Tuesday, 7 April 2015

Should you spend some of your pension pot on Solar PV?

Now you have more freedom to do what you like with your pension pot, you might like to spend some of it on solar panels for your home. You may think you won't live long enough to get the benefit but the average life expectancy for women of 65 is another 20 years, and men are not far behind. So, what about the solar panels? There are a number of factors to consider and estimating your benefits is not completely trivial. For a quick estimate, try the Energy Saving Trust calculator. However, if you like spreadsheets, download this from Transition Cambridge because then you can see all the assumptions clearly and adjust them if you want to. I have just brought it up to date. By the way this works equally well if you are less than 55 years old.

The three main variables are:
  • Cost - depends partly on the shape of your house.
  • Electricity yield - depends on the system capacity, your location, orientation, tilt and shading.
  • Self consumption - how much of the power you generate will you use directly rather than exporting it to the grid.

Getting a quote from a qualified MCS installer will give you an accurate value for the installation cost and electricity yield. This will cost you nothing but your time. From the yield it is easy to work out your income from the Feed in Tariffs because this is based on how much you generate, not how much you use. You should check the latest rates from OFGEM. You can get useful data on typical installations costs from OFGEM as well.

Your bill savings are an increasingly important part of your benefit, as the Feed in Tariffs come down and the cost of electricity goes up. At current rates you get 15.8p/kWh generated (generator tariff plus half the export tariff) and you are probably paying about 14p/kWh - so when you use the electricity yourself you almost double your benefits. But it is hard to estimate how much you will use. It depends a lot on when you tend to use electricity: if you are out during the week and you are very good about turning things off when you go out then you will use very little of your panels 5 days out of 7. However, if you are retired you are probably at home during the day quite a bit and you can do even better by adapting your schedule depending on the weather -  for example running the washing machine when it is sunny. In practice most households are likely to use only 20% to 30% of their own power. If you are retired and at home this is likely to be closer to 30% than 20%.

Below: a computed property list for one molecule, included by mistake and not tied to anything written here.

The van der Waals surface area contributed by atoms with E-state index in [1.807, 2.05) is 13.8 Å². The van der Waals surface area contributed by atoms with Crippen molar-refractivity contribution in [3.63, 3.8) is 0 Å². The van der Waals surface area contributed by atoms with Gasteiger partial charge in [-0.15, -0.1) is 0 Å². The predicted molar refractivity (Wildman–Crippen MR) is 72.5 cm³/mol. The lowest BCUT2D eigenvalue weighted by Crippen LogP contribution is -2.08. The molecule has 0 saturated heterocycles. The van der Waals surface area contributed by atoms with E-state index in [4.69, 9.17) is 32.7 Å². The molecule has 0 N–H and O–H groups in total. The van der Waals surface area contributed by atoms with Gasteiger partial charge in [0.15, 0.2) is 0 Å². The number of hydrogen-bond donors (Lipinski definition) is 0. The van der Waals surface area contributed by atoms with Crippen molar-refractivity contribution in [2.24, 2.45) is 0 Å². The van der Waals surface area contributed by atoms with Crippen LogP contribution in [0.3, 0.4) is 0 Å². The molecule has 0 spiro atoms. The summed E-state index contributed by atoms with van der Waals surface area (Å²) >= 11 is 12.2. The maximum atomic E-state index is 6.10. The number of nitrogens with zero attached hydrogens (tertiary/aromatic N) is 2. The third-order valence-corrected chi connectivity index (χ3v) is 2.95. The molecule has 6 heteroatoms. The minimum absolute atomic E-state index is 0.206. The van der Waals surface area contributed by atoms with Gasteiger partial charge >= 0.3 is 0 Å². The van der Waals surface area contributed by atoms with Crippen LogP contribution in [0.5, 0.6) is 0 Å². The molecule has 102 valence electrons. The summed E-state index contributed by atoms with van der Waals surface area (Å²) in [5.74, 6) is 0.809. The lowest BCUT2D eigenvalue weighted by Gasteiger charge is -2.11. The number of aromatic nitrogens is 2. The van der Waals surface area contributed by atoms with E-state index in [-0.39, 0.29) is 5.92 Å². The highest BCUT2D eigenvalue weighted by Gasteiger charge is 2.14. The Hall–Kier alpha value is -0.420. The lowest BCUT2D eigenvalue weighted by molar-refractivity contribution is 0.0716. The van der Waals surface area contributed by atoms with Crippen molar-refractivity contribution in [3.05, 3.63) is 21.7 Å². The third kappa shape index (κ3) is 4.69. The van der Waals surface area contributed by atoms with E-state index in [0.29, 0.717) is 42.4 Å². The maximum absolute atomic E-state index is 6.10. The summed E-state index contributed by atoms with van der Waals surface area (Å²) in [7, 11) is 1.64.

You can also improve your self consumption rate with additional equipment. You can use otherwise 'spare' power to heat your hot water (see Should I use my solar panels to heat my hot water tank and Solar Hot Water for Combi Boilers). Also battery storage will soon be a complete game changer.

However, because you need to consider the investment over 20 years or more there are some more factors to consider, for which we could use a crystal ball.
  • Inflation (RPI) because Feed in tariff rates are linked to this.
  • Inflation in electricity prices - because this affects your savings on your bill and is likely to be more than the RPI.
  • Gradual deterioration in your PV panels - they are typically guaranteed to generate 80% of their nominal rate after 25 years, so say 0.8%/year.
  • Maintenance costs - you are quite likely to have to replace some part of the system during the 20 years, most likely the inverter. These are not often guaranteed beyond 10 years.
If you agree that energy prices are likely to increase faster than the RPI then your self consumption savings will at least partly offset the deterioration in the cells. The most difficult factor to predict is the maintenance cost. The inverter is the bit most likely to have a problem - but at least you won't need scaffolding to get to it. You can reduce your risk by using several smaller inverters rather than one big one, and this also helps to get round problems with shading. Micro inverters - one per panel - are increasingly common and often have a longer guarantee.

The Transition Cambridge spreadsheet model includes all of these factors so you can put in the numbers for your house and play with the assumptions. By default it gives you 4 kWp of south facing panels costing £8000 and with an annual return of 8.5% to start with. Over 20 years, with 2% RPI and 4% inflation for energy, after paying for the panels, you have cleared £7000 profit.

I plan to write about investing in renewables soon, because if you don't have room for solar panels you can opt for shares in a wind farm or a big solar farm.

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